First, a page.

March 4, 2021

Justices reject immigrant’s bid to seek relief from deportation

Justices reject immigrant’s bid to seek relief from deportation


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The Supreme Court on Thursday issued its opinion in Pereida v. Wilkinson, a case about whether an immigrant living in the country without authorization can seek relief from deportation for a minor crime. The court ruled 5-3 that because the noncitizen bears the burden to prove he is eligible for relief, he cannot carry that burden when his criminal record is unclear as to whether he was convicted of a crime that disqualifies him from relief. Justice Neil Gorsuch wrote the opinion for the court. Justice Stephen Breyer wrote a dissent in which Justices Sonia Sotomayor and Elena Kagan joined. Justice Amy Coney Barrett did not participate in the case because the oral argument occurred before she joined the court.

Clemente Pereida entered the United States without authorization nearly 25 years ago. He and his wife have three children, one of whom is a U.S. citizen and another of whom is a recipient of the Deferred Action for Childhood Arrivals program, known as DACA. In order to obtain employment at a cleaning company, Pereida allegedly presented a false Social Security card. He was subsequently convicted of a misdemeanor for attempting to commit the Nebraska crime labeled “criminal impersonation.” Pereida was sentenced to a fine of $100 and no jail time.

Immigrants, like Pereida, who have a long history in the United States and close U.S. citizen or lawful permanent resident family members are eligible to apply for a benefit that would cancel their deportation based on hardship to these relatives. This benefit, however, is not available to individuals without immigration status who have been convicted of a “crime of moral turpitude” under section 240A(b)(1)(C) of the Immigration and Nationality Act. Nebraska’s criminal impersonation law includes several distinct offenses. Those versions that require intent to deceive are considered crimes involving moral turpitude under federal law and trigger immigration consequences. The other versions do not. Pereida’s criminal record, however, does not make clear which version of the offense he was convicted of.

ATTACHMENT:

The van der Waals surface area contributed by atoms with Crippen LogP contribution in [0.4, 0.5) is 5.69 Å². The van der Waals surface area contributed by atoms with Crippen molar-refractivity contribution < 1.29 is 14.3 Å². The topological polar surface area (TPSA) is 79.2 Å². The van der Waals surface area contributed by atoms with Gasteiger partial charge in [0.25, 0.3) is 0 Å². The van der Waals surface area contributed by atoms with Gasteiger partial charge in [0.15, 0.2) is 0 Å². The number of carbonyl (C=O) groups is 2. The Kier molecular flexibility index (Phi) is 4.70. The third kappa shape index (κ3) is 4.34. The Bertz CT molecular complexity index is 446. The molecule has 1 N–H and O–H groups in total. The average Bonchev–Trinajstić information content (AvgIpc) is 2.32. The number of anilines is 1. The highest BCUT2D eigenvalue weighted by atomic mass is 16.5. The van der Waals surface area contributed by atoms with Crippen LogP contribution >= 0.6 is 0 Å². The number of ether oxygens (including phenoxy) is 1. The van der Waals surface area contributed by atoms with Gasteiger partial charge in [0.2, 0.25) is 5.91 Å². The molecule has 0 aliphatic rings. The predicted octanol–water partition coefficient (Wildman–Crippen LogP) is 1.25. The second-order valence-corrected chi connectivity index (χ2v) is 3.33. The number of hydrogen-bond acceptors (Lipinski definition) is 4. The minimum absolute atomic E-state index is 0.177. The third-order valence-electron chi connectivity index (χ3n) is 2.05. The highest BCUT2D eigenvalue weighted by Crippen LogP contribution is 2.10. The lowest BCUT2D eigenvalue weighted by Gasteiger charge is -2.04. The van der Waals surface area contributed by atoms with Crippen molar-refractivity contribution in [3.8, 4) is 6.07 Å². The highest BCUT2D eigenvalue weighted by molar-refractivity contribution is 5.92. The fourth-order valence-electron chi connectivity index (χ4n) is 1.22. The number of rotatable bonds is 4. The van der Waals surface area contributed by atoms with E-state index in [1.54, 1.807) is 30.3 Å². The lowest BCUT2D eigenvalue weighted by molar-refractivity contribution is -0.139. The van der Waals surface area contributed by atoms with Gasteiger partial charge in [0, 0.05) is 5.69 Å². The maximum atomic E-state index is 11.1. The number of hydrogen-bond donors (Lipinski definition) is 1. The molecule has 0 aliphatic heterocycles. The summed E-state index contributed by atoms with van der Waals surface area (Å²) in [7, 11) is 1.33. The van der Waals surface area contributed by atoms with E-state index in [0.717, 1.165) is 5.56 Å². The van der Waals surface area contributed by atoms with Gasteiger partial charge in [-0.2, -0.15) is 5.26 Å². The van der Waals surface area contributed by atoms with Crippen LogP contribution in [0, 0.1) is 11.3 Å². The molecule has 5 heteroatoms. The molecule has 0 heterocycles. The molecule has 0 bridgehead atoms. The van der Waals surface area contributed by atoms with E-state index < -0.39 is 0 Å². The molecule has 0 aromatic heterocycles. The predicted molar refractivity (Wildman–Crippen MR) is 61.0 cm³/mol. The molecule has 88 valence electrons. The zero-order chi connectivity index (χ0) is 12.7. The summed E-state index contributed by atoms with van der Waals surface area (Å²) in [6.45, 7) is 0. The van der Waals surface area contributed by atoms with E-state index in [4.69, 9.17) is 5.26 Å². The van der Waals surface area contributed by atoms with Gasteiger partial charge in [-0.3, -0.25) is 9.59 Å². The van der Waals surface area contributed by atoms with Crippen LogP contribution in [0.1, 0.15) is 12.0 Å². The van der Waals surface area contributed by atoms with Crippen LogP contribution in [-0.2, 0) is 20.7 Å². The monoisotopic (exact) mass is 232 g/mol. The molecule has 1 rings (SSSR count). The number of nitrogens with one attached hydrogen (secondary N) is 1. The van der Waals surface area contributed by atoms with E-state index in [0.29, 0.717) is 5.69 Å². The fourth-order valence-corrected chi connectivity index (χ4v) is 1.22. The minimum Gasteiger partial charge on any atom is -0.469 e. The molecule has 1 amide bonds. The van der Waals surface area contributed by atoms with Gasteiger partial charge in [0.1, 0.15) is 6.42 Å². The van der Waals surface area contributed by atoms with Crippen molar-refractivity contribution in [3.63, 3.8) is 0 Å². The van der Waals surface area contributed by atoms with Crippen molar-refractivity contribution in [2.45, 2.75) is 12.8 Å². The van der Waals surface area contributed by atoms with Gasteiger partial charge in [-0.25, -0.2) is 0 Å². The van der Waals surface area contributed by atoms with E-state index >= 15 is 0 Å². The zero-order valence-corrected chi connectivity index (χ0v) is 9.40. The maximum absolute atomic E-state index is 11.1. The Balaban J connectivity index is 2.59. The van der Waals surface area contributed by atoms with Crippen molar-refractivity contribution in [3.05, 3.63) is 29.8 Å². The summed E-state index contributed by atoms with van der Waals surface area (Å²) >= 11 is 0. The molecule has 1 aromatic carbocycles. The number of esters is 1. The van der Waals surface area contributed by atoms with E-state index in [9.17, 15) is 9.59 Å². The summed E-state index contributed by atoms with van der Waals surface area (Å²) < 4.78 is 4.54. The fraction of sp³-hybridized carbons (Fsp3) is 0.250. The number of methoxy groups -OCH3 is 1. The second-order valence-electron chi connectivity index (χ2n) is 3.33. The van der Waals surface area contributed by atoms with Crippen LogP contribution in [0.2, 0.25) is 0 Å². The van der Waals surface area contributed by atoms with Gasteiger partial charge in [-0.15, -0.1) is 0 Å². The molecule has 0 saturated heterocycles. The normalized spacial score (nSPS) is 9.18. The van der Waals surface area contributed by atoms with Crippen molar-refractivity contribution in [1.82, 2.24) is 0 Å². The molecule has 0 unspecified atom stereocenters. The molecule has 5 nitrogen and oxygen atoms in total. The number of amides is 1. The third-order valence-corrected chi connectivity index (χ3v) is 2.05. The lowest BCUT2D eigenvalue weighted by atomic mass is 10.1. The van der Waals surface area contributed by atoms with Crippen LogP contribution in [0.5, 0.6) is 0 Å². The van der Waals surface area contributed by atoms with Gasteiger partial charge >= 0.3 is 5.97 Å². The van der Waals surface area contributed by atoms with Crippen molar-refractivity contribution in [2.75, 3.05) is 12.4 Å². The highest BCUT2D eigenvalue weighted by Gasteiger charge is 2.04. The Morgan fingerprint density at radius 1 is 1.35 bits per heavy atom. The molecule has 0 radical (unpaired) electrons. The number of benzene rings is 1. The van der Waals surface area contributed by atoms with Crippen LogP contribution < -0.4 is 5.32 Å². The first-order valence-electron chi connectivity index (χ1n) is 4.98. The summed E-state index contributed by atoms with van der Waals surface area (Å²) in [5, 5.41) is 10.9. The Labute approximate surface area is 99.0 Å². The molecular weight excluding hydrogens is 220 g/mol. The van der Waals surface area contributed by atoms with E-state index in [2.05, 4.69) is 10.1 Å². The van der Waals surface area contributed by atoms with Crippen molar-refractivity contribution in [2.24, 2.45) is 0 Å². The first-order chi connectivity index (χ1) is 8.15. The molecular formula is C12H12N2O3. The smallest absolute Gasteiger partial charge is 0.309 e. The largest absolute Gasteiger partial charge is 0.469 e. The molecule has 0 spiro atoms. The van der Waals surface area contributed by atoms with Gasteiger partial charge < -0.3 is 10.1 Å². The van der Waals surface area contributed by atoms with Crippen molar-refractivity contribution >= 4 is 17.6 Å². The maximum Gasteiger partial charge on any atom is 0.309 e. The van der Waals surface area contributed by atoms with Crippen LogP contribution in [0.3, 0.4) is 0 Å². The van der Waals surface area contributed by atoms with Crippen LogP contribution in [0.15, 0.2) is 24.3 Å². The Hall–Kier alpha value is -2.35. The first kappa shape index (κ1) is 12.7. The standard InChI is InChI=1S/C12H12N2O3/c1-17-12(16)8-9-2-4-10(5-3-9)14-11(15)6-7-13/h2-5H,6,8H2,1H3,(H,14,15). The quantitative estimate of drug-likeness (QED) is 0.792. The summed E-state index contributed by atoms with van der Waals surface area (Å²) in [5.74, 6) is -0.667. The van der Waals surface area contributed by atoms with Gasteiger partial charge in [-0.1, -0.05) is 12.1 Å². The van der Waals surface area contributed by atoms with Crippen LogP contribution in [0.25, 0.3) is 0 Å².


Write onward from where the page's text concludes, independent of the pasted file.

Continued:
The government argued that the statutory burden of proof placed on the immigrant seeking relief applies to the provision covering disqualifying crimes, and because Pereida could not prove that he was not convicted of a crime of moral turpitude, he was ineligible for relief. Consequently, an immigration judge could not consider the hardship that his deportation would have on his U.S. citizen child. Pereida argued that this rule breaks with the court’s precedent on how to determine whether state criminal convictions trigger immigration consequences under federal law.

The court ruled that the question of which offense contained within a divisible statute a prior conviction was for is a factual one. “And where, as here, the alien bears the burden of proof and was convicted under a divisible statute containing some crimes that qualify as crimes of moral turpitude, the alien must prove that his actual, historical offense of conviction isn’t among them,” Gorsuch wrote. Acknowledging record-keeping problems can arise that would make it difficult to bear this burden where court documents are incomplete or unavailable, Gorsuch reasoned that “Congress was entitled to conclude that uncertainty about an alien’s prior conviction should not redound to his benefit,” and that notwithstanding hardships that may be faced by immigrants in other cases, “[i]t is hardly this Court’s place to pick and choose among competing policy arguments like these along the way to selecting whatever outcome seems to us most congenial, efficient, or fair.”

Check back soon for in-depth analysis of the opinion.



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